How to use a roundabout.

Sooke roundabout coming soon

Roundabout will make Sooke Road safer in centre of town

When news of a roundabout in the heart of Sooke first reached public ears, there was some concern; logging trucks in tight bends, pedestrian crossways, accessibility to and from neighbouring businesses and so on — but unlike a second Sooke River Bridge, which remains a phantom in a pile of engineering schematics, the roundabout is happening — and it is safer than you’d think.

But don’t take our word for it; the Ministry of Transportation and Infrastructure (MOTI) – who is managing the project – says the roundabout will curb the risk of accidents and is the most cost-efficient solution to date in terms of slowing down the speed of vehicles passing through town as well as increasing the flow of traffic.

The roundabout will be between Sooke Road (Highway 14), Brownsey Boulevard and the main entrance to the Evergreen Shopping Centre.

So where are they at right now in that process? Well, the tender document has been issued in concurrence with the District of Sooke, and it is estimated at this point that work will begin in July 2015, albeit once a contractor has been selected for the job. Completion time is projected around September/early-October 2015, though at this point the District will not know the full schedule until the tender documents are received and MOTI gives it the green light.

Although the District has budgeted $1,000,000 for the roundabout, Mayor Maja Tait said the district will have a better idea of the roundabout costs once the tender closes in early May 2015 and the bids are reviewed.

The central roundabout is, however, still happening one way or another this summer – an achievement which brings a sense of relief for Tait, who said she’s both excited and anxious about the project finally coming to fruition.

“Council has been working on the creation of a vibrant town centre for many years now, so it’s exciting to finally see the plans turn into reality,” she said. “I realize that construction has its impact on businesses, residents and visitors, but we have an excellent project management team in place so I’m optimistic about the outcome.”

In terms of the district preparing residents for construction of the roundabout in the centre of town, Tait said the district will collaborate with MOTI’s experience with construction and traffic management in urban areas to ensure the public is kept in the loop — pun intended.

“MOTI will be working with us to ensure the appropriate messaging is issued at the appropriate times to keep the residents abreast of any changes,” she said. “The recently constructed Wadams Way will provide an alternate route during construction from Church Road to Otter Point Road.”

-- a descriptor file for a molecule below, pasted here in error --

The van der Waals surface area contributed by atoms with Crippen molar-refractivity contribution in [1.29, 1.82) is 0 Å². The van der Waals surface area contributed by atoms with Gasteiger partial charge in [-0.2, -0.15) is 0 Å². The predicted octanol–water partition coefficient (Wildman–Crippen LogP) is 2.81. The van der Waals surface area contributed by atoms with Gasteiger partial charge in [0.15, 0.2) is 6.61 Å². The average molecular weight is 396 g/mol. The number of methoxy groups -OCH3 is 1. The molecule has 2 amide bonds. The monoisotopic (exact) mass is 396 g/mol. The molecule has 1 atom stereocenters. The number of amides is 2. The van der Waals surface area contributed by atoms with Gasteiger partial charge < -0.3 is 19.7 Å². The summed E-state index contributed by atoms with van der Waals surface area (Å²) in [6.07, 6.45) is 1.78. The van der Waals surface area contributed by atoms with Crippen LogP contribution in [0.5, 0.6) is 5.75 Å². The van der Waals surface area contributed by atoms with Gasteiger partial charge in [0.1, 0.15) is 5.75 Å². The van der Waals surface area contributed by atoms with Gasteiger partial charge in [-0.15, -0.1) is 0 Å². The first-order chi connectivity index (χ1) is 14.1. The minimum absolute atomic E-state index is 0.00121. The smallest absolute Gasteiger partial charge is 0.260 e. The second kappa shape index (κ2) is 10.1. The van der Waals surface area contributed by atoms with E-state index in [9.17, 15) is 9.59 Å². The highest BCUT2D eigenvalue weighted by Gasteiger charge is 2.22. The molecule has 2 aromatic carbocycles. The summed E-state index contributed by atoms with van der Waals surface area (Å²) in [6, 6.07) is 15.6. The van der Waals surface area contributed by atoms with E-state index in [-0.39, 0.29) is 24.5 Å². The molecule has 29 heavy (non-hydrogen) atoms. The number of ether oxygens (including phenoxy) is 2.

Tait added that project signs will be placed at both ends of the roundabout site that will show the contractor and the construction period as well as provide the project contact information.

“The contractor will provide a Traffic Management Plan that will be approved by the Ministry of Transportation and Infrastructure and the District of Sooke which will address potential lane closures and alternate routes,” she said.

Since the roundabout will encompass several entrances/exits of surrounding businesses, some residents are concerned they may be cut off in order to accommodate it – but as Tait points out, that simply is not the case.

“It is a requirement in the tender that the accesses to the business need to be maintained during construction,” she said. “This is typical for road projects.”

As such, construction of the roundabout will include access points to 6660 Sooke Road (Evergreen) and 6649 Brownsey Blvd – complete with pedestrian sidewalks around the rim of the circle, not in it, as often misconceived.

In terms of design, this is no Arc de Triomphe; and while the roundabout will have a small decorative “island” of sorts in its middle section, the circle around it will be a slightly-elevated curb, allowing logging trucks, as well as other lengthy vehicles to drive through without risk to themselves or other motorists — in addition, this will act as a built-in speed bump for such vehicles.

An improved eastbound BC Transit bus pullout, west of the roundabout, will also be included, as well as resurfacing Highway 14 between Otter Point and Church Roads, and asphalt widening up to a new curb and gutter.

Following her visit to Lake Cowichan to meet with local Mayor Ross Forrest and Councillor Bob Day back in January, Councillor Brenda Parkinson says the roundabout design (which is essentially identical to the one Sooke will have installed) works – and works well.

“They have 200 logging trucks going through their town daily and there is not a problem with the trucks flowing with the traffic around the roundabout,” Parkinson said. “Everyone uses it correctly and they say it is the best thing that has happened. Everyone appears to be pleased with it.”

Interestingly, a Lake Cowichan resident took some aerial footage of the roundabout (fast-forward to 1:14 minutes in the video) – go to this link to get an idea of what the one in Sooke may look like.

The District’s website (Ongoing Projects – Highway 14 Improvements) provides updates on this project as well as answers to frequently asked questions. As well, you can visit the District of Sooke website to some additional information regarding how roundabouts work, as provided by ICBC.

The District will update the website once the tenders close and the contract is awarded.

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